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Nearby exoplanet trio new target in search for life

Despite being cool, star at system’s center could create habitable conditions

3:10pm, May 2, 2016
Dim red star illustration

CLOSE TO HOME A nearby dim red star hosts three possibly rocky worlds, similar to those illustrated here, that are close enough to Earth to search for signs of life.

Three Earth-sized planets orbiting a star practically next-door might be a good place to hunt for alien life — or at least check out some worlds that are different from anything in our solar system.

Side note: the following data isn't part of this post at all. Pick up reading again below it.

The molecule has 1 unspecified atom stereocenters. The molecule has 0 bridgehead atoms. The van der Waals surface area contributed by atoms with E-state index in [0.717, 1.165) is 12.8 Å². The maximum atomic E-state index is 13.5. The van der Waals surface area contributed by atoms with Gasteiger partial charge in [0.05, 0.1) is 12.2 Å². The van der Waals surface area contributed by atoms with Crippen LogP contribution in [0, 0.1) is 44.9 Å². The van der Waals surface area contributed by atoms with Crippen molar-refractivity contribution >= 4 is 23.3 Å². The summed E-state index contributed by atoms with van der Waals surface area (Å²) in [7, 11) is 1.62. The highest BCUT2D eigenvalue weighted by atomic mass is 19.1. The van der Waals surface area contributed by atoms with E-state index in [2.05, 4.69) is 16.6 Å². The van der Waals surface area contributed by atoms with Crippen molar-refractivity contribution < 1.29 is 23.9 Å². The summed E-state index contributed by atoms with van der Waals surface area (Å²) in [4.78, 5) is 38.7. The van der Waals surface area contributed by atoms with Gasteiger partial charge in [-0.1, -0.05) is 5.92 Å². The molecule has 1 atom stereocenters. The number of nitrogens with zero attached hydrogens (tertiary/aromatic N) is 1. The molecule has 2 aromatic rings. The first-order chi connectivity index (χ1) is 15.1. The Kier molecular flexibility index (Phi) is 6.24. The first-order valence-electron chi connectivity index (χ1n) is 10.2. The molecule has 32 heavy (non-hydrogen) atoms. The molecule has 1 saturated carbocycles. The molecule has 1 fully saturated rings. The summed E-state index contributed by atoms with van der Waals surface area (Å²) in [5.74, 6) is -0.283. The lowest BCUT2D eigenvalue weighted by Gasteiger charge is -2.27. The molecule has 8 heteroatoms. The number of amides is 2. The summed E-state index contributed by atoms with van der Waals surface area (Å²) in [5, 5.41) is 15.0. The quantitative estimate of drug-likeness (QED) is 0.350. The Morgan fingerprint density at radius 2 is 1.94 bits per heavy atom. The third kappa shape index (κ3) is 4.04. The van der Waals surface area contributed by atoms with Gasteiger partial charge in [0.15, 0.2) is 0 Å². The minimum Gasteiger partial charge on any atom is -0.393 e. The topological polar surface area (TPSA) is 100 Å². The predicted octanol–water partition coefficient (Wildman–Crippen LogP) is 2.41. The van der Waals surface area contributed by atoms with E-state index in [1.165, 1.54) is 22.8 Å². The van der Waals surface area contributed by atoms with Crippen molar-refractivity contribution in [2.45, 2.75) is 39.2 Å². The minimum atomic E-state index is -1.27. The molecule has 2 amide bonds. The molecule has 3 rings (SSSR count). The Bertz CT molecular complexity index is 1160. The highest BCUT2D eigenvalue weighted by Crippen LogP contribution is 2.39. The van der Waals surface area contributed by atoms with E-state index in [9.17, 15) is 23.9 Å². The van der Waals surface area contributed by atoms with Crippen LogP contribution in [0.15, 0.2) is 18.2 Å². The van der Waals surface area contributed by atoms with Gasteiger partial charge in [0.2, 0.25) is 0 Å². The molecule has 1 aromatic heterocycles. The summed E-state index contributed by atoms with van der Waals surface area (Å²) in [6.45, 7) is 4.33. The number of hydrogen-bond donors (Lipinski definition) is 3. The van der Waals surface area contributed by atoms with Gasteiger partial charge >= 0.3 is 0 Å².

The planets orbit a dim, cool star just 39 light-years away in the constellation Aquarius. Each is outside or possibly on the edge of the star’s habitable zone — where average temperatures are just right for liquid water. But there could be niche locales on these worlds where alien life might thrive, Michaël Gillon, an astrophysicist at University of Liège in Belgium, and colleagues report online May 2 in Nature.

A year on the two inner planets lasts just a couple of days. Data on the third world are sparse; it could take anywhere between 4.5 and 72.8 days to trek around its sun. The star, designated 2MASS J23062928−0502285, is roughly the size of Jupiter — about one-tenth

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